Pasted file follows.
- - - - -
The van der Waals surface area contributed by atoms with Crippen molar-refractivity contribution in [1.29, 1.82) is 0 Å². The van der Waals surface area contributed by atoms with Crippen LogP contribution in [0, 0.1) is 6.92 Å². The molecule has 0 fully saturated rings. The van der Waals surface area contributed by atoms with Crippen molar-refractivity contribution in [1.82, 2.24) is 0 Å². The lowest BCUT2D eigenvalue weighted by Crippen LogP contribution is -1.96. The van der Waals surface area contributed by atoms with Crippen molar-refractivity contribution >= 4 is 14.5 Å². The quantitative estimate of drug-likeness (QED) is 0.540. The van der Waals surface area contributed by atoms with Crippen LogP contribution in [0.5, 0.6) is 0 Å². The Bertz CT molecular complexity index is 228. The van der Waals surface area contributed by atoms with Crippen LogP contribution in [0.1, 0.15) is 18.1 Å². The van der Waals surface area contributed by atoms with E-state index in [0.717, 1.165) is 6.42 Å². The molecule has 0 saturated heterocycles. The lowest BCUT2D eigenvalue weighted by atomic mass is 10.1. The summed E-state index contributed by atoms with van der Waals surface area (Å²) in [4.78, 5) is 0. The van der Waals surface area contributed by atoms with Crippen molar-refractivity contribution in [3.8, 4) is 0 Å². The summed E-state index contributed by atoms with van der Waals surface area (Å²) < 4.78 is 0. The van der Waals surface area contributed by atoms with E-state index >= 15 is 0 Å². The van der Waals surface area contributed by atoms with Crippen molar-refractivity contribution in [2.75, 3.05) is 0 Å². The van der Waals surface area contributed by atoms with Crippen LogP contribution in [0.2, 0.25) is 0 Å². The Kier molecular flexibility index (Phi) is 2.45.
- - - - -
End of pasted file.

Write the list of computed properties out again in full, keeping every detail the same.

The van der Waals surface area contributed by atoms with Crippen molar-refractivity contribution in [1.29, 1.82) is 0 Å². The van der Waals surface area contributed by atoms with Crippen LogP contribution in [0, 0.1) is 6.92 Å². The molecule has 0 fully saturated rings. The van der Waals surface area contributed by atoms with Crippen molar-refractivity contribution in [1.82, 2.24) is 0 Å². The lowest BCUT2D eigenvalue weighted by Crippen LogP contribution is -1.96. The van der Waals surface area contributed by atoms with Crippen molar-refractivity contribution >= 4 is 14.5 Å². The quantitative estimate of drug-likeness (QED) is 0.540. The van der Waals surface area contributed by atoms with Crippen LogP contribution in [0.5, 0.6) is 0 Å². The Bertz CT molecular complexity index is 228. The van der Waals surface area contributed by atoms with Crippen LogP contribution in [0.1, 0.15) is 18.1 Å². The van der Waals surface area contributed by atoms with E-state index in [0.717, 1.165) is 6.42 Å². The molecule has 0 saturated heterocycles. The lowest BCUT2D eigenvalue weighted by atomic mass is 10.1. The summed E-state index contributed by atoms with van der Waals surface area (Å²) in [4.78, 5) is 0. The van der Waals surface area contributed by atoms with Crippen molar-refractivity contribution in [3.8, 4) is 0 Å². The summed E-state index contributed by atoms with van der Waals surface area (Å²) < 4.78 is 0. The van der Waals surface area contributed by atoms with E-state index >= 15 is 0 Å². The van der Waals surface area contributed by atoms with Crippen molar-refractivity contribution in [2.75, 3.05) is 0 Å². The van der Waals surface area contributed by atoms with Crippen LogP contribution in [0.2, 0.25) is 0 Å². The Kier molecular flexibility index (Phi) is 2.45.